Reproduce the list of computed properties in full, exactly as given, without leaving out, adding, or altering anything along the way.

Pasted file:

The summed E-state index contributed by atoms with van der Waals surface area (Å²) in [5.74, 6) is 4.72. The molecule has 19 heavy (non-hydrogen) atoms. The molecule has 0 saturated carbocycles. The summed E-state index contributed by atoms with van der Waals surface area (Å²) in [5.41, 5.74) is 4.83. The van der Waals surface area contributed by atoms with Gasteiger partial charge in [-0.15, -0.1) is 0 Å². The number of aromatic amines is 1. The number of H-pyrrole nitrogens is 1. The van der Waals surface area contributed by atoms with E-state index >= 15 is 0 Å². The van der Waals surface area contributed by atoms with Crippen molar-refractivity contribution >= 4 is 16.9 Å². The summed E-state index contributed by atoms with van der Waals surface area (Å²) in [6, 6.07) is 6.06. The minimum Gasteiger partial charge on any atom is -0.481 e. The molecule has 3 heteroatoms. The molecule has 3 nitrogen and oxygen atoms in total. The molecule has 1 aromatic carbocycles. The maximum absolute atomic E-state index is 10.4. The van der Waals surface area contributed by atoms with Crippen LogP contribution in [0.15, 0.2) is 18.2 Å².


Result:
The summed E-state index contributed by atoms with van der Waals surface area (Å²) in [5.74, 6) is 4.72. The molecule has 19 heavy (non-hydrogen) atoms. The molecule has 0 saturated carbocycles. The summed E-state index contributed by atoms with van der Waals surface area (Å²) in [5.41, 5.74) is 4.83. The van der Waals surface area contributed by atoms with Gasteiger partial charge in [-0.15, -0.1) is 0 Å². The number of aromatic amines is 1. The number of H-pyrrole nitrogens is 1. The van der Waals surface area contributed by atoms with E-state index >= 15 is 0 Å². The van der Waals surface area contributed by atoms with Crippen molar-refractivity contribution >= 4 is 16.9 Å². The summed E-state index contributed by atoms with van der Waals surface area (Å²) in [6, 6.07) is 6.06. The minimum Gasteiger partial charge on any atom is -0.481 e. The molecule has 3 heteroatoms. The molecule has 3 nitrogen and oxygen atoms in total. The molecule has 1 aromatic carbocycles. The maximum absolute atomic E-state index is 10.4. The van der Waals surface area contributed by atoms with Crippen LogP contribution in [0.15, 0.2) is 18.2 Å².